Attorney: Gas panel’s ruling is victory for citizens of GarCo

An attorney for Garfield County landowners is hailing a Colorado Court of Appeals ruling holding that they are entitled to a state hearing over efforts to drill for natural gas near the Project Rulison underground nuclear blast site.

Thursday’s ruling reversed a lower court’s dismissal of a lawsuit against the Colorado Oil and Gas Conservation Commission and EnCana Oil & Gas (USA) Inc.

Plaintiffs Cary and Ruth Weldon and Wesley and Marcia Kent, along with the Grand Valley Citizens Alliance and Western Colorado Congress, contend commission rules barring them from seeking a hearing over drilling-permit approvals violate state laws.

“I think that in the current world, that more citizen participation in government is what we really need, and this decision opens the door to much broader participation in government,” said their attorney, Luke Danielson.

The Weldons and Kents own property in the area of a 1969 underground nuclear blast carried out by the federal government south of Rulison in an unsuccessful experimental attempt to safely produce natural gas. Several companies have begun drilling in the area.

The closest well is just over a half-mile away; EnCana’s are about three miles away. Some residents worry the operations could create health dangers by tapping areas of radioactive contamination.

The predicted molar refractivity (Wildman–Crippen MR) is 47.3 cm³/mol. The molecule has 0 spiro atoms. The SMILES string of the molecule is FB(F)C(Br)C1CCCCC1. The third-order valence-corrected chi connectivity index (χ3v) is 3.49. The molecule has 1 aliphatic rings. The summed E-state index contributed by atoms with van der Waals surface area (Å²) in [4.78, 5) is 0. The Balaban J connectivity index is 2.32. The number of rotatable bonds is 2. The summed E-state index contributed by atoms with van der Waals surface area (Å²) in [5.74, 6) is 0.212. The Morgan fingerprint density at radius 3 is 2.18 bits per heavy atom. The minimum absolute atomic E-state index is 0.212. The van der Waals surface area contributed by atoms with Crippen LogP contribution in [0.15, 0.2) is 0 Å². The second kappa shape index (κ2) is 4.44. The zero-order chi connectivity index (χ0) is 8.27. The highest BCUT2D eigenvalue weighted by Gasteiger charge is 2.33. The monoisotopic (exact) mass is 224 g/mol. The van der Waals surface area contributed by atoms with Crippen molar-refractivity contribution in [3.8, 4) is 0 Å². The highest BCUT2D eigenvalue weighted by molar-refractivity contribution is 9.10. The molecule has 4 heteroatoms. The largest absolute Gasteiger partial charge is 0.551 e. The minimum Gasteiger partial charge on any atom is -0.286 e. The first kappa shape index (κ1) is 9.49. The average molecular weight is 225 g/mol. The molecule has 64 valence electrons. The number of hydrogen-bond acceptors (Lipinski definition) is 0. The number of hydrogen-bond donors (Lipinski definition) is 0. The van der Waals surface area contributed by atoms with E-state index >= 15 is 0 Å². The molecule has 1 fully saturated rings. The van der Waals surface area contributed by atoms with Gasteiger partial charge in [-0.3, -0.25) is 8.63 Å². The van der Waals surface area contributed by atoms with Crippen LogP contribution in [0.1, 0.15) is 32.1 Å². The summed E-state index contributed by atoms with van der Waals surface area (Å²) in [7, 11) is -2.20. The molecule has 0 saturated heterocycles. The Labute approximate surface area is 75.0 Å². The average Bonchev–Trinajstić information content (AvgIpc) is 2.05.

Defendants in the case questioned whether the plaintiffs even had standing to sue. But the three-judge appeals court panel noted in its opinion that the oil and gas commission requires hearings itself if permits are sought within a half-mile of the blast site.

“The Commission’s half-mile radius may prove to be an entirely rational point at which to draw the line. But, at this threshold stage, we cannot dismiss the fears of those persons residing near but outside that line as so unreasonable as to justify a denial of standing to be heard in court,” the panel wrote.

EnCana spokesman Doug Hock said he didn’t know if his company had decided yet whether to appeal the matter to the state Supreme Court. He declined to comment further.

Stan Garnett, a Democratic candidate for state attorney general, said the oil and gas commission was guided by the advice of the office of Attorney General John Suthers, a Republican. He questioned Suthers’ commitment to the welfare of the public and Colorado’s natural resources.

Mike Saccone, a spokesman for Suthers’ office, said the position of the office reflected the position of the oil and gas commission.

“We were simply representing our clients and their views,” he said.

David Neslin, director of the oil and gas commission, could not be reached for comment.

The appeals court held that Neslin’s consideration of the plaintiffs’ concerns in lieu of a hearing was insufficient. The commission said in a brief to the appeals court that requiring the types of hearings sought by the plaintiffs would “overwhelm” it.


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